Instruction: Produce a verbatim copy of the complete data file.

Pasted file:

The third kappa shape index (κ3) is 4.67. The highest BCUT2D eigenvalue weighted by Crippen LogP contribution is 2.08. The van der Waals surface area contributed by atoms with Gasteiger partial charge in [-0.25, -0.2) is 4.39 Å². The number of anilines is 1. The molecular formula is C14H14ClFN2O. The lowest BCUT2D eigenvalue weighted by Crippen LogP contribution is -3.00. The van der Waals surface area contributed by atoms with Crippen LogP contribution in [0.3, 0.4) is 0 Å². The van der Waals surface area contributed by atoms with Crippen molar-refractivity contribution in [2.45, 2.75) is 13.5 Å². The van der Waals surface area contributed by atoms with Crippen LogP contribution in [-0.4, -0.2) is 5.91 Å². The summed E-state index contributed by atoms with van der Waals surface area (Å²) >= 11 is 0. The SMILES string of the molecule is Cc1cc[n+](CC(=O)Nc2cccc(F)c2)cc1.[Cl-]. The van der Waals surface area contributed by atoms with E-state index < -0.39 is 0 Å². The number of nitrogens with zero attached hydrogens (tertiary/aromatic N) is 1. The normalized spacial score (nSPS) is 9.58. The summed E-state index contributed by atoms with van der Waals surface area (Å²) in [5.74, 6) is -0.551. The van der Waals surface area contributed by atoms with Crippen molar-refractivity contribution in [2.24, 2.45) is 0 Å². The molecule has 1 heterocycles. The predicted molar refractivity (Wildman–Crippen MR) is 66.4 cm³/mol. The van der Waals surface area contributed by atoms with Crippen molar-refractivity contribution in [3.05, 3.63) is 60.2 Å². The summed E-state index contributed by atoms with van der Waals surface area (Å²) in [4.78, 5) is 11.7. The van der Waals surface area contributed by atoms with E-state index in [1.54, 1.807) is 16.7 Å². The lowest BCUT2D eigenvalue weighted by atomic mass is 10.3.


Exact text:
The third kappa shape index (κ3) is 4.67. The highest BCUT2D eigenvalue weighted by Crippen LogP contribution is 2.08. The van der Waals surface area contributed by atoms with Gasteiger partial charge in [-0.25, -0.2) is 4.39 Å². The number of anilines is 1. The molecular formula is C14H14ClFN2O. The lowest BCUT2D eigenvalue weighted by Crippen LogP contribution is -3.00. The van der Waals surface area contributed by atoms with Crippen LogP contribution in [0.3, 0.4) is 0 Å². The van der Waals surface area contributed by atoms with Crippen molar-refractivity contribution in [2.45, 2.75) is 13.5 Å². The van der Waals surface area contributed by atoms with Crippen LogP contribution in [-0.4, -0.2) is 5.91 Å². The summed E-state index contributed by atoms with van der Waals surface area (Å²) >= 11 is 0. The SMILES string of the molecule is Cc1cc[n+](CC(=O)Nc2cccc(F)c2)cc1.[Cl-]. The van der Waals surface area contributed by atoms with E-state index < -0.39 is 0 Å². The number of nitrogens with zero attached hydrogens (tertiary/aromatic N) is 1. The normalized spacial score (nSPS) is 9.58. The summed E-state index contributed by atoms with van der Waals surface area (Å²) in [5.74, 6) is -0.551. The van der Waals surface area contributed by atoms with Crippen molar-refractivity contribution in [2.24, 2.45) is 0 Å². The molecule has 1 heterocycles. The predicted molar refractivity (Wildman–Crippen MR) is 66.4 cm³/mol. The van der Waals surface area contributed by atoms with Crippen molar-refractivity contribution in [3.05, 3.63) is 60.2 Å². The summed E-state index contributed by atoms with van der Waals surface area (Å²) in [4.78, 5) is 11.7. The van der Waals surface area contributed by atoms with E-state index in [1.54, 1.807) is 16.7 Å². The lowest BCUT2D eigenvalue weighted by atomic mass is 10.3.